Biology (Raven), 9th Edition
COMMITTED TO EXCELLENCE
This edition continues the evolution of the new Raven & Johnson’s Biology. The author team is committed to continually improving the text, keeping the student and learning foremost. We have a new design and new pedagogical features to complement the new art program and completely revised content of the transformative 8th edition of Biology. This latest edition of the text maintains the clear, accessible, and engaging writing style of past editions with the clear emphasis on evolution and scientific inquiry that have made this a leading textbook for students majoring in biology. This emphasis on the organizing power of evolution is combined with a modern integration of the importance of cellular, molecular biology and genomics to offer our readers a text that is student friendly while containing current content discussed from the most modern perspective.
We are committed to producing the best possible text for both student and faculty. Lead author, Kenneth Mason (University of Iowa) has taught majors biology at three different major public universities for more than fifteen years. Jonathan Losos (Harvard University) is at the cutting edge of evolutionary biology research and has taught evolutionary biology to both biology majors and non-majors students. Susan Singer (Carleton College) has been deeply involved in science education policy issues on a national level.
The extensive nature of the revision for the eighth edition produced exceptionally current content throughout. This has been continued in the ninth edition where we provide a more consistent approach to concepts so that the reader is not buried in detail in one chapter and left wondering how something works in another. In all chapters, we provide a modern perspective emphasizing the structure and function of macromolecules and the evolutionary process that has led to this structure and function.
This modern approach is illustrated with two examples. First, genomics are not given one chapter and otherwise ignored. Instead, results from the analysis of genomes are presented in context across the text. It is important that these results are provided in the context of our traditional approaches and not just lumped into a single chapter. We do not ignore the unique features of this approach and therefore provide two chapters devoted to genomics and to genome evolution.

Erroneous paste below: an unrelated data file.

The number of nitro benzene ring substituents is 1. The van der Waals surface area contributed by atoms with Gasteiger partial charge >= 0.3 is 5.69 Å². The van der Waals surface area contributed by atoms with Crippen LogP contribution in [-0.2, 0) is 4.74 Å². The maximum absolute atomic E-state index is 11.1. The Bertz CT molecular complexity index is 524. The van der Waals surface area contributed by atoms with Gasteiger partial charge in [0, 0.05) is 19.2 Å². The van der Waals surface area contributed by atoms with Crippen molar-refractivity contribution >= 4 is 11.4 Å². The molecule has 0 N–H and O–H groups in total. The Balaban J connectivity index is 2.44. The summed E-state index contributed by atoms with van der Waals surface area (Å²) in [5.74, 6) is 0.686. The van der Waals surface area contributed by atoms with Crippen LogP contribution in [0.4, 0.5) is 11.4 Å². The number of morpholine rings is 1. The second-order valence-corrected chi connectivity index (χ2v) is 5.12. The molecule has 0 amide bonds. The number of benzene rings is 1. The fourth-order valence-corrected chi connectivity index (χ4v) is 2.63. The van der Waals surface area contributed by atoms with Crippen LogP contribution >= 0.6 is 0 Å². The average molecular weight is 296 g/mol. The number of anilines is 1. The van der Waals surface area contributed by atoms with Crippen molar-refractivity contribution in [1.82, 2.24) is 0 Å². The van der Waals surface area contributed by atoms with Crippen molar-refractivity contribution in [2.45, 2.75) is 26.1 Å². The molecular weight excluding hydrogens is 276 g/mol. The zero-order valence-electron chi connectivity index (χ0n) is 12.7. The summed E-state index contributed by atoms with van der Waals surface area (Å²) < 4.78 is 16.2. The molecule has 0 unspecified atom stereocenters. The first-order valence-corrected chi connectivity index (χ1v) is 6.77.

A second example is expanded coverage of noncoding RNA. it is hard to believe how rapidly miRNA have moved from a curiosity to a major topic in gene expression. We have included both new text and graphics on this important topic. The results from complete genome sequencing have highlighted this important category of RNA that has been largely ignored in past texts.
The revised physiology unit has been further updated to strengthen the evolutionary basis for understanding this section. The single chapter on circulation and respiration has been broken into two chapters to provide a more reasonable amount of material for the student in each chapter. The coverage of temperature regulation has also been moved to the introductory chapter 43: The Animal Body and Principles of Regulation to provide a concrete example of regulation. All of this should enhance readability for the student as well as integrate this material even closer with the rest of the text.
The entire approach throughout the text is to emphasize important biological concepts. This conceptual approach is supported by an evolutionary perspective, and an emphasis on scientific inquiry. Rather than present only dry facts, we present a conceptual view combined with an emphasis on scientific inquiry.
Our Consistent Themes
It is important to have consistent themes that organize and unify a text. A number of themes are used throughout the book to unify the broad-ranging material that makes up modern biology. This begins with the primary goal of this textbook to provide a comprehensive understanding of evolutionary theory and the scientific basis for this view. We use an experimental framework combining both historical and contemporary research examples to help students appreciate the progressive and integrated nature of science.
Biology Is Based Upon an Understanding of Evolution
When Peter Raven and George Johnson began work on Biology in 1982 they set out to write a text that presented biology the way they taught in their classrooms: as the product of evolution. Much as all biology “only makes sense in the light of evolution,” this text is enhanced by a consistent evolutionary theme that is woven throughout the text, and we have enhanced this theme in the ninth edition.
The enhanced evolutionary thread can be found in obvious examples such as the two chapters on molecular evolution, but can also be found throughout the text. As each section considers the current state of knowledge, the “what” of biological phenomenon, they also consider how each system may have arisen by evolution, the “where it came from” of biological phenomenon.